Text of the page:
TURNER — Residents told selectmen Monday night that flies have taken over their lives.

It was the first meeting for newly elected Angelo Terreri.

Laura Balhelder, who lives on Betty Road about a half mile from the Moark Egg Farm, said she has lived in Turner for 15 years but now can’t enjoy her home, her pool or her patio thanks to the flies.

Gregory Trask, who lives on Harlow Hill Road about a half mile from Moark, said they had a graduation party and within minutes, all of the fly papers were full of flies and a concrete floor was black with flies. Trask got a little emotional and although Chairman Kurt Youland asked him to keep it down, he said to Trask, “I understand your frustration.”

Selectman Ralph Caldwell said, “This is a different species of fly. I never heard of a fly biting, but these bite. They are also smaller than normal.”

Blair “Skip” Hagy, general manager of Moark’s eastern division, said the company was spending a lot of money, but with the wet spring and now hot weather, it could not keep ahead of the issue.

The crowd made it clear that they wanted a solution.

State Rep. Jeff Timberlake, R-Turner, said he contacted the Department of Agriculture and was told it will investigate.

Timberlake also said he spoke to a professor at the University of Maine, who agreed it had been a wet spring and drying out would help. He mentioned that a chemical once used to control fly populations lasted longer with rain than the currently used chemicals.

Timberlake said there was no magic cure, but he would get some people to investigate the problem.

Hagy said he was contacting a fly expert from Georgia who could come and try to help.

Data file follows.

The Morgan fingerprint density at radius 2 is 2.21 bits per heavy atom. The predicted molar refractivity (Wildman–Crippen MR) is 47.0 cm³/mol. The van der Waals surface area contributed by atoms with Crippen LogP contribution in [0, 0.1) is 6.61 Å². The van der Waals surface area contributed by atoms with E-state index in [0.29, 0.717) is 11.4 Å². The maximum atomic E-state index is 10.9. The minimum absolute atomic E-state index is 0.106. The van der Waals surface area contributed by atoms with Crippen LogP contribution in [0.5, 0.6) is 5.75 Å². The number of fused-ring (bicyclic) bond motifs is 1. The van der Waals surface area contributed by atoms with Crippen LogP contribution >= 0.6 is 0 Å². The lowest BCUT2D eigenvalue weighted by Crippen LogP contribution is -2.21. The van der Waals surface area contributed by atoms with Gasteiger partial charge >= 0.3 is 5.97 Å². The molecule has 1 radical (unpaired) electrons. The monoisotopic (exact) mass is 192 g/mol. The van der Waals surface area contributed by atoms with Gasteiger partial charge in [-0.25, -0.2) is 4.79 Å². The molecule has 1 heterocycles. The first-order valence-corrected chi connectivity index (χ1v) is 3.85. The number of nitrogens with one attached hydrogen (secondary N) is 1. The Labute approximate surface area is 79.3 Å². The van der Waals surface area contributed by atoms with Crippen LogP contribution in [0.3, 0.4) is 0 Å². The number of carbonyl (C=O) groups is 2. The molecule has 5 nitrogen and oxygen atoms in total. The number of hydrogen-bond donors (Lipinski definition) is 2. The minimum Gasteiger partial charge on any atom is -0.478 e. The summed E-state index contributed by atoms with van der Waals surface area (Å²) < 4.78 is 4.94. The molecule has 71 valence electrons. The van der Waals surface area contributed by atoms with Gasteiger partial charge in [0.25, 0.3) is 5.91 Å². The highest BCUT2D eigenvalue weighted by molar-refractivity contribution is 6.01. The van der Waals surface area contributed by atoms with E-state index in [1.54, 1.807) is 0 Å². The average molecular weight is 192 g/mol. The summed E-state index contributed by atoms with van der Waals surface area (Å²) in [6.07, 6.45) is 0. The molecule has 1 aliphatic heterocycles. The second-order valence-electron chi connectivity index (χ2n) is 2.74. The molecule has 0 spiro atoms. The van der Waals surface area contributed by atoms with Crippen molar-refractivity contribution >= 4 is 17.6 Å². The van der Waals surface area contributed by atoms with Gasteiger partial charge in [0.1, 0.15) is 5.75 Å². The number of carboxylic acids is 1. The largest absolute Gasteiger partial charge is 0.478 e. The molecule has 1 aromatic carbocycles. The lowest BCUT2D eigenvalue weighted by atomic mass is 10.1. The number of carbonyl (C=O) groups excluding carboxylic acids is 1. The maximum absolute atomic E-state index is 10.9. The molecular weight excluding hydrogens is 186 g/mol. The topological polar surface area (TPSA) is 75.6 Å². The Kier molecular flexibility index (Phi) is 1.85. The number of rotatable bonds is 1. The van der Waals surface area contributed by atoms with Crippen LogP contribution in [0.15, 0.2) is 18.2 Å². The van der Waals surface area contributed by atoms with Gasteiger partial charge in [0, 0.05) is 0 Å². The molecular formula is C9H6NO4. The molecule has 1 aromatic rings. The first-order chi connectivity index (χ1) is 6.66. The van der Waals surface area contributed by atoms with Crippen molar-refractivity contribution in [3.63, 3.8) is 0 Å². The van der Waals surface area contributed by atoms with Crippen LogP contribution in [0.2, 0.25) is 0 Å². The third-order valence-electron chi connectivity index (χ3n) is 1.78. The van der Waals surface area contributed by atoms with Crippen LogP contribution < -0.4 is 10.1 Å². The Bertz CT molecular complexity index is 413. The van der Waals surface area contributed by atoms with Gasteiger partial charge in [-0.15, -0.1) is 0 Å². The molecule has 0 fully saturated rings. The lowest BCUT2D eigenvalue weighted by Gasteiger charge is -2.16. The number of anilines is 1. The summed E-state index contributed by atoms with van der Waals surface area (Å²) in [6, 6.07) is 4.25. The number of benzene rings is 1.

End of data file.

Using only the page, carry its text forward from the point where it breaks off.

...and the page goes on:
Hagy also said that more land is being planted, which means using more manure that if not plowed in immediately will breed more flies.

Caldwell asked about spraying. Hagy said people might object and many insecticides were illegal. Caldwell also said the specific fly needed to be identified since he was sure it was a different species.

Timberlake said Turner is No. 1 in the state for agriculture.

Hagy said they wanted to be good neighbors and were keeping the egg farm free of the manure as fast as they could truck it out.

Youland said they would invite the crowd back in two weeks to see if the situation had improved. Balhelder and Jessica Hafford, who live on Auburn Road, would love to move, but said no one would buy their homes.

An unidentified person said he couldn’t rent to tenants because of the flies.

Three people were present to hear about repairs to Fish Street. Schaub reported that they plan to stabilize 190 feet of banking along the Nezinscot River where erosion and sagging has left the road at risk of sliding into the river. There will be a rock weir and some riprap to hold the water away from the bank.

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